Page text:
So, while Peyton Manning and the Broncos shocked the nation by being so dominated, I shocked myself by not being dominated. 

Is playoff hockey here yet???


I'm Feeling Itchy

In the summer of 2012, Rivkah and I, along with Yaeli, went on vacation to Israel. We traveled up and down the country, hitting a lot of the tourist spots and visiting with family and friends. We spent a total of 12 days there and packed them tight with stuff everyday day. 

Usually when people are on vacation, by the time the vacation is over they feel like it's time to go home. We were no exception to this rule. However, we felt like we already were home. Traveling back to America felt like we were leaving for a foreign land.

In the months proceeding our trip we'd been looking to buy a house in Pittsburgh. We were fast approaching the birth of our second child and our one bedroom apartment wasn't really cutting it anymore. We'd kinda sorta talked about Aliyah when we were engaged and first married but the idea had pretty much fizzled out. 

Sitting in Ben Gurion airport though, with a month left on our lease and no new home in sight, I wanted to just cancel our flights and start over on a wing and a prayer. I wanted my vacation to be over but I wanted to wake up the next morning somewhere in the Gush, hop a bus or hitchhike into Jerusalem for work, and just proceed forward as if we'd been living there all along. 

That, however, wasn't to be. And it wasn't the smart thing to do either. We did come back to Pittsburgh. We did find a place to rent instead of buying a house. And we did start, and continue to do research into housing, job market, cost of living in Israel so that when the time was right we'd have some data to rely on for decision making purposes. This also served to keep the dream alive. We'd let it peter out before and we didn't want that to happen again. 

Well, the itch is back in full force. That summer vacation was over a year and a half ago. The memories are fading and all I'm left with is a burning desire to go back. Not on another trip. I want to return home. I want my children to grow up learning the holy language of Hebrew. I want them to grow up in a land steeped in ancient history; the history of their origin. The history they'll be learning when they go to school and learn the parsha. They can come home one day and tell me "Totti, today in parsha class we learned about when Avraham took Yitzchak through our backyard to do the Akeida". (Ok maybe it won't be exactly like that but you get the point).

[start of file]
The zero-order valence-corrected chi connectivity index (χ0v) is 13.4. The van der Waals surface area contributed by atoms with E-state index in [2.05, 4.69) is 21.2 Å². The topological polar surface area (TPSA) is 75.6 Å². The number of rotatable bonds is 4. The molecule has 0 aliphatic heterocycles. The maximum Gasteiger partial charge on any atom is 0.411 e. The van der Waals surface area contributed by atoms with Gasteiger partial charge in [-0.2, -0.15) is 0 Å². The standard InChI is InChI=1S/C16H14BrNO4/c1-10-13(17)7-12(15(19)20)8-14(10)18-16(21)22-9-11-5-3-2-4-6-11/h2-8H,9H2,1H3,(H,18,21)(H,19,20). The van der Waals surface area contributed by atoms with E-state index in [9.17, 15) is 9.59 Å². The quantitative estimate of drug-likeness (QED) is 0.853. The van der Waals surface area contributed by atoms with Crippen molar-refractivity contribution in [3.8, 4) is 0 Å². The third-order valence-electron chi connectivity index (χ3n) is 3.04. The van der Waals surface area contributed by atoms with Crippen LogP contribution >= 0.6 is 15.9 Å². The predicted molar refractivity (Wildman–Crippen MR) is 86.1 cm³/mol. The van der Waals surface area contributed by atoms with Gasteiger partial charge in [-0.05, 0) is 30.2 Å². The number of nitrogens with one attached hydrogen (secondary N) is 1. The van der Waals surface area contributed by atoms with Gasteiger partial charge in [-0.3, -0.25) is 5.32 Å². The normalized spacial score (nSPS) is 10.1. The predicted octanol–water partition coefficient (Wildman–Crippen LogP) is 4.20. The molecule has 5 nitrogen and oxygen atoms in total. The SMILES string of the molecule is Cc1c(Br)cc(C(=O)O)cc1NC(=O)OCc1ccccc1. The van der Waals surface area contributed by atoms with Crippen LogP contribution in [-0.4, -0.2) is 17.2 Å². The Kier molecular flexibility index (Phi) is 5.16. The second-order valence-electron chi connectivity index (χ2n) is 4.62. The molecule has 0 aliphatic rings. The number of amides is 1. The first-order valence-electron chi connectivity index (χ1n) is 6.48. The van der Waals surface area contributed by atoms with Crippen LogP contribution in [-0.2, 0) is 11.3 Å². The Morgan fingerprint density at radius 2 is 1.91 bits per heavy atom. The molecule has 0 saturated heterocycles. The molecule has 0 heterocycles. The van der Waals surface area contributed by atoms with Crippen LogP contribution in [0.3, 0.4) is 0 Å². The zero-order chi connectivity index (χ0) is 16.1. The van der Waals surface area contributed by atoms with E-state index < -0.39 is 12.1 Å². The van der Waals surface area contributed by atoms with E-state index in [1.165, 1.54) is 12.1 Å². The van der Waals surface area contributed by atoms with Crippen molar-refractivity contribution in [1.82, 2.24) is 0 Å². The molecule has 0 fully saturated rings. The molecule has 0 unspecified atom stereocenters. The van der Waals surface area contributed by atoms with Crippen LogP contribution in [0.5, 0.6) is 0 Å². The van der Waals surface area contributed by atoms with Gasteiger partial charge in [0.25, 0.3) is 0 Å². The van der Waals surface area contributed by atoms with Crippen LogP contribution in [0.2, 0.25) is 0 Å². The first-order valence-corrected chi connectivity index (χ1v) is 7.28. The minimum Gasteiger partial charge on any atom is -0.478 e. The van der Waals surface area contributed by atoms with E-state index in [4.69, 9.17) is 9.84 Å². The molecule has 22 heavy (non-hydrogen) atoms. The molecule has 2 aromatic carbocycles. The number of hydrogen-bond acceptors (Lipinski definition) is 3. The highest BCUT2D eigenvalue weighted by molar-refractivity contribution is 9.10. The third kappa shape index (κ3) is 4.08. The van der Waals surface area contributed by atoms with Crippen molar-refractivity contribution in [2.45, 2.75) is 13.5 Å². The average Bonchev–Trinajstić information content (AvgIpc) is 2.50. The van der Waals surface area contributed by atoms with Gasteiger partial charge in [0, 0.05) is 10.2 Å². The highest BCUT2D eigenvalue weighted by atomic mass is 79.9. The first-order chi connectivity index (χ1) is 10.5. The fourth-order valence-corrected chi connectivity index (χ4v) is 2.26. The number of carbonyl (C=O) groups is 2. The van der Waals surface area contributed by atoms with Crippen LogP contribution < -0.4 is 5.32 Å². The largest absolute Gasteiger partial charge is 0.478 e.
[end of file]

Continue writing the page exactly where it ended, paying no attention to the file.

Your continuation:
I know that things won't be simple and easy all the time. Maybe not even most of the time. I know it doesn't necessarily make the most financial sense or emotional sense to leave the comforts of a secure job market and lots of family around. But it's something we need to do and I'm itching all over for it

We'll see how things turn out. Right now I'm in the first week of a new semester but as the saying goes, "man plans and G-d laughs". We may move in 2 weeks, 2 months, 2 years or 10 years. I can't really tell you. All I know is its 11:15 at night and I can't fall asleep because my heart is aching to go back home. 

לשנה הבא בירושלים


Bringing In 2014

Another year has come and gone. (Cliche, I know, but deal with it).

This year was the third time Rivkah and I went to First Night Pittsburgh. We went with our friends Scott and Dawn.

The night started off at the Byham theater to see the River City Brass Band. They were excellent. Their conductor is really funny. He wears a kilt and basically cracks jokes the whole time. All in all it was a really good show.

Next we headed over the the Fairmont hotel for some adult beverages (as I do not imbibe in alcohol I got a coffee). Whilst there I saw Marc-Andre Fleury, the goalie for the Pittsburgh Penguins, and tried chasing him down to wish him a happy new year. He didn't seem to hear me and hotel security told me off after that.

Afterwards we headed over to my friends bookstore called Amazing Books, a really cool used bookstore on Liberty Ave. We spent almost an hour there talking to him, and Rivkah got to chat with Dawn for a bit.

We left the bookstore and headed over the Arcade Comedy Theater for some improv comedy. We only had two tickets but Dawn and Scott were allowed to jump the long standby line and join us, sans tickets. The show was really good and we are planning on going to see them again. Good, live comedy isn't easy to come by here in Pittsburgh.

Crazy Mocha was next on our agenda, where we picked up some coffees and then we headed over to the 2013 countdown to the new year. We got a ride on these bike-taxis and goofed around a bit while we waited for midnight.

For some reason the ball in Pittsburgh gets raised at New Years, so as the clock struck midnight we sort of asked ourselves that. I think it's a ritual at this point to comment on how silly that is.

All in all, it was probably my favorite New Years. Great friends, great entertainment. Here's hoping 2014 turns into a really great year.

Happy new year y'all!